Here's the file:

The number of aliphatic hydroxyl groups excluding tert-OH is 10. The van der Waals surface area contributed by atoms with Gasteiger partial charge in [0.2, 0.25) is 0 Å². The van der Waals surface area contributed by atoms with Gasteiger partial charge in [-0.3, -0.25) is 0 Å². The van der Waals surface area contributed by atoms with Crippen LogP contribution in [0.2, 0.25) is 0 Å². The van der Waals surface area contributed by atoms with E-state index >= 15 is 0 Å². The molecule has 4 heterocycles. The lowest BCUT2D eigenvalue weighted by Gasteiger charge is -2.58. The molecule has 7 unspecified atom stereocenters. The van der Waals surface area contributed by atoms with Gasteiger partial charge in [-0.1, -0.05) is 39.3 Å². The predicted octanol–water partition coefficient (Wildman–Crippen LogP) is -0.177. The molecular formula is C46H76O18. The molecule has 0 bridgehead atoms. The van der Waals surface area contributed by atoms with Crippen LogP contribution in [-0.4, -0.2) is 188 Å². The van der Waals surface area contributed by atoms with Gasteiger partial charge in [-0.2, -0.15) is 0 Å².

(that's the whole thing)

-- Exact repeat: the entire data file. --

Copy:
The number of aliphatic hydroxyl groups excluding tert-OH is 10. The van der Waals surface area contributed by atoms with Gasteiger partial charge in [0.2, 0.25) is 0 Å². The van der Waals surface area contributed by atoms with Gasteiger partial charge in [-0.3, -0.25) is 0 Å². The van der Waals surface area contributed by atoms with Crippen LogP contribution in [0.2, 0.25) is 0 Å². The van der Waals surface area contributed by atoms with E-state index >= 15 is 0 Å². The molecule has 4 heterocycles. The lowest BCUT2D eigenvalue weighted by Gasteiger charge is -2.58. The molecule has 7 unspecified atom stereocenters. The van der Waals surface area contributed by atoms with Gasteiger partial charge in [-0.1, -0.05) is 39.3 Å². The predicted octanol–water partition coefficient (Wildman–Crippen LogP) is -0.177. The molecular formula is C46H76O18. The molecule has 0 bridgehead atoms. The van der Waals surface area contributed by atoms with Crippen LogP contribution in [-0.4, -0.2) is 188 Å². The van der Waals surface area contributed by atoms with Gasteiger partial charge in [-0.2, -0.15) is 0 Å².